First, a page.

Doug in my experience of paddling in NI there is little conflict between landowners and paddlers.
    Wayne is correct, we are blessed with good relations with the land owners. Its the anglers who put up most opposition, although to be fair, the majority that I have come across have been fine.
    We have a strange tradition here where there is "No Sunday Fishing" on a lot of rivers, so we can slip in the odd river run during the fishing season if it has rained and the rivers are up. But we have an unwritten rule where we run the rivers freely during the winter months as the fishermen are not about, but try to avoid heavily fished rivers between April and October.

    I've even had the odd request from a fisherman on the Strule, (a famous Salmon river out west) where he asked me to paddle over behind a certain rock to see if I could "wake up" some fish he suspected to be "sleeping" there.

    But I was also accused of ruining a mans evening fishing because I'd poled upstream of where he was fishing, just before he arrived. He said he wondered why nothing was happening, and then realised it was because I'd been through and scared all the fish away.

    We are lucky that on many rivers, we have canoe access steps built on the banks for us. On at least one we have changing rooms too, which I must admit I have never used.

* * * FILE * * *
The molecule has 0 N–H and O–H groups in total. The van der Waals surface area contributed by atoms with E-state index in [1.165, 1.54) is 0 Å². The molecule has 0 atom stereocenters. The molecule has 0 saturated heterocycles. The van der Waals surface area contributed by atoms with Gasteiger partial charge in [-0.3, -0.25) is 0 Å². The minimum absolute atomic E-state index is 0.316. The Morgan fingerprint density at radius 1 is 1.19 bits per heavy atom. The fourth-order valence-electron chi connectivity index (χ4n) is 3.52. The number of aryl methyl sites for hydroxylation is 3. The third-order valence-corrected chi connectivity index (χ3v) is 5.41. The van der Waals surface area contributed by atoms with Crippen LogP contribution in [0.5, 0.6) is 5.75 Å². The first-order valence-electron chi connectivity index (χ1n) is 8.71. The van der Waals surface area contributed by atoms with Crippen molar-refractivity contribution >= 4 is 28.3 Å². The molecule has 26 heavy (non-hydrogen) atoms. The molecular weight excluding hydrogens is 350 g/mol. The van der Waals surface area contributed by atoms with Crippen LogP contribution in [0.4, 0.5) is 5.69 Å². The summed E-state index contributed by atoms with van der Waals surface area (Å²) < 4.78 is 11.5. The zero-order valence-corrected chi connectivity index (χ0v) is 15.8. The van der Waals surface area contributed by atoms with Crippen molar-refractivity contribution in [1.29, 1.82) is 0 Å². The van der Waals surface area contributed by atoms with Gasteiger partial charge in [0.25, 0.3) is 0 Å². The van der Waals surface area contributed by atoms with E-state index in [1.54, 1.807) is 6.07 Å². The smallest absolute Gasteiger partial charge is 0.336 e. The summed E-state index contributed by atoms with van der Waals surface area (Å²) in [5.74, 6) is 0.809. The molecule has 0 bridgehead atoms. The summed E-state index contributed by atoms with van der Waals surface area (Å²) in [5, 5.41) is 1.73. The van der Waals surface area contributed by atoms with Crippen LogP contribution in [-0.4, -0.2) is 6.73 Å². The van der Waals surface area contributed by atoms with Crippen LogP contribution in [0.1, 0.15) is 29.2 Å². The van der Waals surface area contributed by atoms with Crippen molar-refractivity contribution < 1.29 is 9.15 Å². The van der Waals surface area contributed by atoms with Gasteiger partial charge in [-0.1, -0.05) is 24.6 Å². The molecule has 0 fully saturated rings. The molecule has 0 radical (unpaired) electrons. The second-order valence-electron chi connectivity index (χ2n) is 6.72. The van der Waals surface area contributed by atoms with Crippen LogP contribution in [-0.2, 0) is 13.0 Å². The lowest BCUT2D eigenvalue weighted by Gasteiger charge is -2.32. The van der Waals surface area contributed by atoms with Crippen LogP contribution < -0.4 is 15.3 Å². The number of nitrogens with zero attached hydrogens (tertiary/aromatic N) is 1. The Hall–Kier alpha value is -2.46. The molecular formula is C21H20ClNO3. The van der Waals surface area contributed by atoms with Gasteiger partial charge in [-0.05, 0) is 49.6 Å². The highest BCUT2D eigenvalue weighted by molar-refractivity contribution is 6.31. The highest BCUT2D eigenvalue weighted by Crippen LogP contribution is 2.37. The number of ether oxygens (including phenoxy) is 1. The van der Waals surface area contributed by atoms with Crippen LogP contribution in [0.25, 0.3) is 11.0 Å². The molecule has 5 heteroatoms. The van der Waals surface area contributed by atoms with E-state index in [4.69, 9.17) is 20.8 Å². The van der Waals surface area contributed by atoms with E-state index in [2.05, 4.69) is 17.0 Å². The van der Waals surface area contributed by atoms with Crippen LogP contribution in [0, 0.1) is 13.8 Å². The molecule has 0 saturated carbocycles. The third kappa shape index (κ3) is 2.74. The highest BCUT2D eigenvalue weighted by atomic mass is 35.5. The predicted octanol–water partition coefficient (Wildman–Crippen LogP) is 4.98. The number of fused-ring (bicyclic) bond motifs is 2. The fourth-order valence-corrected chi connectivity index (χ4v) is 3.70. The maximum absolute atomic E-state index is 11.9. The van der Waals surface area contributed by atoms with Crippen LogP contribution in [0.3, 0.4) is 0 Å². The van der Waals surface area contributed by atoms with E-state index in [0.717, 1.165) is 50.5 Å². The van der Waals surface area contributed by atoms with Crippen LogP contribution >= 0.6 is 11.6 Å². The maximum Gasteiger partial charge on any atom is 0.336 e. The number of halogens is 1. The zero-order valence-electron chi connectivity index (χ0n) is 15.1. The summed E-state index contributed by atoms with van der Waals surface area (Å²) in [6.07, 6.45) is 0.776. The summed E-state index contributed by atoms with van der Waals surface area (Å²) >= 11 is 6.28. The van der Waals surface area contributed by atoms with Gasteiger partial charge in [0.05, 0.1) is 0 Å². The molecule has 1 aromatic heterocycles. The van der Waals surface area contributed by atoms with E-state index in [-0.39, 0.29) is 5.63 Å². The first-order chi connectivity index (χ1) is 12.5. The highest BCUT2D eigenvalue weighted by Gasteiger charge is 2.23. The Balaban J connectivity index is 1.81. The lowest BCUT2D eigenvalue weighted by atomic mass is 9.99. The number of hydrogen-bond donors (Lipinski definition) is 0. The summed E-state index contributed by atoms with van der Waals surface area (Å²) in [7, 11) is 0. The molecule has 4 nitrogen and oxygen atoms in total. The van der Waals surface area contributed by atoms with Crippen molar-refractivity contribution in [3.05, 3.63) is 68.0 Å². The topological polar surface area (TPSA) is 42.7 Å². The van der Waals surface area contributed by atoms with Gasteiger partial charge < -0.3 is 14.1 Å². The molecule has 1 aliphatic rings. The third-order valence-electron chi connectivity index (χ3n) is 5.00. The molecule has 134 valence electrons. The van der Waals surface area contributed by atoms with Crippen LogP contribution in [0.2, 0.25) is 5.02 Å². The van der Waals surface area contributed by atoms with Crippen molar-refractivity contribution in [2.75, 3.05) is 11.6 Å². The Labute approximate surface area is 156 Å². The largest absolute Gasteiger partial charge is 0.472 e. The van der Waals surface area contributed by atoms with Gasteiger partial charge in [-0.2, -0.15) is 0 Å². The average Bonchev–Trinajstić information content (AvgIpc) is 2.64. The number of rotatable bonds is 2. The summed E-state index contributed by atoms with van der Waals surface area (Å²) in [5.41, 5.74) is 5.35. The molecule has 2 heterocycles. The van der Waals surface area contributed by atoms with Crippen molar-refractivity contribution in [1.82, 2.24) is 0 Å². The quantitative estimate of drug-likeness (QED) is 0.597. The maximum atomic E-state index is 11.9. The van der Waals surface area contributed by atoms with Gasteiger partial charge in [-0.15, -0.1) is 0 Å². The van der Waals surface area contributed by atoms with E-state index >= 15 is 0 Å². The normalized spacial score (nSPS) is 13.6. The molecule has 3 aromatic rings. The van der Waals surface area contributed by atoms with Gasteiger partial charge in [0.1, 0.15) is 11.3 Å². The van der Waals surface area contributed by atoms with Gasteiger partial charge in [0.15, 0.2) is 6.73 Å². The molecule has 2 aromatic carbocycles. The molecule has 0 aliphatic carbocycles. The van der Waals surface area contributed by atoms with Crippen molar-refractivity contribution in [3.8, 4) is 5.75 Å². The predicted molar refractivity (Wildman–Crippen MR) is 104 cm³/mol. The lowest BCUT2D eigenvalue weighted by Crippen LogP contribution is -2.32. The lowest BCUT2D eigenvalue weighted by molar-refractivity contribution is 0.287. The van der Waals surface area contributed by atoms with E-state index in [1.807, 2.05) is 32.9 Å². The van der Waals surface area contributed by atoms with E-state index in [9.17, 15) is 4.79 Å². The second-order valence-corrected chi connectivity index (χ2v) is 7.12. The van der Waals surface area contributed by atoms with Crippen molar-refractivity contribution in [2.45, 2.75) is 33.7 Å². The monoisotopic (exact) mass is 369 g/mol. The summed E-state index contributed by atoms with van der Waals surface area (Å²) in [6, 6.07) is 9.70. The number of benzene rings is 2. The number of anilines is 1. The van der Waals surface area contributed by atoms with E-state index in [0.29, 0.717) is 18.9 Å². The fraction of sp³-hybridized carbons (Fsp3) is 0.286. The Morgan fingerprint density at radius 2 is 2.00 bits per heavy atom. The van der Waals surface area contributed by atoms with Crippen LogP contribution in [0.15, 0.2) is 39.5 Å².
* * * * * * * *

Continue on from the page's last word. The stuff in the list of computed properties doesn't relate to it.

I was asked not to paddle a river once by the local "arse and crockery" (aristocracy) but it was more because she was worried about liability issues, should someone get hurt on the weir in her back garden.

    It is a bit different on the other side of the border, but I will leave that to someone more local to describe it to you.

    I hope that some day England and Wales can have the same access as us and Scotland, and I follow the work you have been doing lately with interest.
    Big Al.

    Only when the last tree has died
    and the last river been poisoned
    and the last fish been caught
    will we realise we cannot eat money.
    ~Cree Indian Proverb

  7. #7
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    A lot of the rivers banks are public reserve here in Oz and most farmers are pretty obliging. But I've noticed a couple of popular put-ins in Southern Tasmania have been fenced off recently. I'd like to give the landowners the benefit of the doubt and say they're getting worried about public liability. But the fact that an increasing number of other landowners are formalising public river access with tracks, stiles, and signage of late indicates that they're just being .
    Last edited by sohojacques; 21st-March-2011 at 05:12 AM.

  8. #8
    Join Date
    Apr 2010
    Location
    Cleveland, UK
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    Then of course there is the other side of the coin, I pulled this off a Fishing Forum.



    Went out for a couple of hours over lunch time. The river was 9" ASL, and crystal clear. I never saw a thing move, but it was nice to be out again.
    Regards Lunesman.
    PS This gladdened my heart, at least there is one less canoe on the river
    This image is reduced by 13%, click it to view full size.